At the beginning of June, the Apple World Wide Developer Conference (WWDC) dominated the tech news cycle and kicked off with the announcement of Apple’s new augmented reality (AR) apps and features, as well as a new version of its ARKit. None of this was groundbreaking in itself, but the takeaway is that the largest technology company in the world is going all in on augmented reality. It’s one of the best indications we’ve seen that mixed reality — including augmented and virtual — is on its way to mass adoption.
Similar to the sudden and rapid adoption of smartphones that took off around 2007, mixed reality (MR) — also known as extended reality (XR) — is poised to make its way into our homes and onto our devices over the next three to five years. Smartphones changed our lives because they gave us access to the internet in a small, convenient device. They introduced us to apps (fun fact: when the App Store launched it had about 200 apps, now it has over 2 million) — making the user interface easier and faster than before. Mixed reality is different in that it’s not just taking something we already did and making it mobile and more efficient, it’s completely changing how we look, view and interact within the physical and digital worlds.
According to a CCS Insight report, "consumers are expected to purchase 22 million VR and AR headsets and glasses" in 2018. In 2022, that number is expected to rise to 120 million units, a nearly six-fold increase, with a market value approaching $10 billion. Virtual reality and augmented reality have made a big splash with gaming and entertainment, and as the technology and content get better and more available, it’s starting to mirror smartphone adoption with price and performance continuing to favor consumers. A notable difference is that mixed reality has at least one foot starting in the business to business (B2B) world.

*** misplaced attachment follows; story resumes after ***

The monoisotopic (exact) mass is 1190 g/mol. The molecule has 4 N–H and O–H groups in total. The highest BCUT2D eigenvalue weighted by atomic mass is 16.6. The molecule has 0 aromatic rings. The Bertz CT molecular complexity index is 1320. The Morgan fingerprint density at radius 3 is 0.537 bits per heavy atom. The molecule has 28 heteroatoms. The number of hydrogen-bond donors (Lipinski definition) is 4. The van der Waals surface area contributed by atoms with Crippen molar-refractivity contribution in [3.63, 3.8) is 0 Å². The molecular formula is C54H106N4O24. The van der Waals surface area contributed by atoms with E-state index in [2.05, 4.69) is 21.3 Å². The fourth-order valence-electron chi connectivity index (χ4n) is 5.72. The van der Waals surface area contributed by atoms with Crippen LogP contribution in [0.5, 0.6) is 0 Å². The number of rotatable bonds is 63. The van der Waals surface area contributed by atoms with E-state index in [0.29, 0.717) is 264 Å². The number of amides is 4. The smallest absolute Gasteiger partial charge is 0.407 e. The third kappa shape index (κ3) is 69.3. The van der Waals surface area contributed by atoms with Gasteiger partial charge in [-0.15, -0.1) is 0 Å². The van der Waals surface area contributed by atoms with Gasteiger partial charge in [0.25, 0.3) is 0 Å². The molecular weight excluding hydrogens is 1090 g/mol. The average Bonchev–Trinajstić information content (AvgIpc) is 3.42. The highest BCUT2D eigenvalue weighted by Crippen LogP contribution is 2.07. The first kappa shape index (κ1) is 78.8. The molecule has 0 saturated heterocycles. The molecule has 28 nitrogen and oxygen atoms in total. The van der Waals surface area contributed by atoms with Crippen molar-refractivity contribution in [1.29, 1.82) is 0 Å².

Where The Magic Happens
Mixed reality is infiltrating business processes, and the momentum is fierce. Here’s why: Initial costs have been at higher price points than would be palpable for consumers, but they are still relatively inexpensive for the enterprise. Unlike consumers, who invest in mixed reality for entertainment purposes, companies leverage virtual and augmented technologies to solve problems faster, save on travel costs and innovate their go-to-market strategies, giving them a leg up on the competition.
Microsoft has recently been showcasing their “modern workspace” capabilities, including Microsoft Layout and Microsoft Remote Assist through the use of artificial intelligence and the HoloLens. This technology allows colleagues to collaborate on issues remotely — viewing manuals and screens right from the job site with image and object recognition and detection — while working faster and more efficiently. Boeing has employed the use of AR glassespowered by Skylight to help guide the complicated wiring process for technicians. In the retail industry, we leverage VR headsets, augmented reality iPad apps and computer simulations for a wide variety of mixed reality solutions. Retailers and manufacturers who want to develop, test and present new in-store concepts without the physical limitations and labor costs have seen huge improvements both in efficiency and with shopper engagement.
As people get used to the idea of these types of technologies in the workplace, the natural adoption curve will be to start seeing more and more consumer uses as well. Suffice it to say, developers will figure out all the areas that will stand to benefit from mixed reality as long as they see communities of businesses and consumers there to buy those apps and content. We’re starting to see that now. The question isn’t if augmented and virtual technology will become ubiquitous -- it’s when.